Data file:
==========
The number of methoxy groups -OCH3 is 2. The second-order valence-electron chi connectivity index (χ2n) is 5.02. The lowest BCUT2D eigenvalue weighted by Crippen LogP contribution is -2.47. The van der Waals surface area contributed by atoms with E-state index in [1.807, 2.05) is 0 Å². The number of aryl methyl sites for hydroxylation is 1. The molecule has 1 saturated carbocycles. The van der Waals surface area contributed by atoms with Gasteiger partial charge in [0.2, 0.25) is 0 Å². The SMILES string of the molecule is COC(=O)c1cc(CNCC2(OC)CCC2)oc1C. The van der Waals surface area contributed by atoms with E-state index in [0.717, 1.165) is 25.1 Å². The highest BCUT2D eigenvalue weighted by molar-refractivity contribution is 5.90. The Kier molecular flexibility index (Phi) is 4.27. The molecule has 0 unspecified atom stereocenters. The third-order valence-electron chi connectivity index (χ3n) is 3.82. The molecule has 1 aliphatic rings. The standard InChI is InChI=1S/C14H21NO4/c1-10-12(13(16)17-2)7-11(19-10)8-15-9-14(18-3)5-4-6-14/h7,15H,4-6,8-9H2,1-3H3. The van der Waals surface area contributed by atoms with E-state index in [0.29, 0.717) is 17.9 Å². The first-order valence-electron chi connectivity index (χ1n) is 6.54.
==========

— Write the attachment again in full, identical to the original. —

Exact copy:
The number of methoxy groups -OCH3 is 2. The second-order valence-electron chi connectivity index (χ2n) is 5.02. The lowest BCUT2D eigenvalue weighted by Crippen LogP contribution is -2.47. The van der Waals surface area contributed by atoms with E-state index in [1.807, 2.05) is 0 Å². The number of aryl methyl sites for hydroxylation is 1. The molecule has 1 saturated carbocycles. The van der Waals surface area contributed by atoms with Gasteiger partial charge in [0.2, 0.25) is 0 Å². The SMILES string of the molecule is COC(=O)c1cc(CNCC2(OC)CCC2)oc1C. The van der Waals surface area contributed by atoms with E-state index in [0.717, 1.165) is 25.1 Å². The highest BCUT2D eigenvalue weighted by molar-refractivity contribution is 5.90. The Kier molecular flexibility index (Phi) is 4.27. The molecule has 0 unspecified atom stereocenters. The third-order valence-electron chi connectivity index (χ3n) is 3.82. The molecule has 1 aliphatic rings. The standard InChI is InChI=1S/C14H21NO4/c1-10-12(13(16)17-2)7-11(19-10)8-15-9-14(18-3)5-4-6-14/h7,15H,4-6,8-9H2,1-3H3. The van der Waals surface area contributed by atoms with E-state index in [0.29, 0.717) is 17.9 Å². The first-order valence-electron chi connectivity index (χ1n) is 6.54.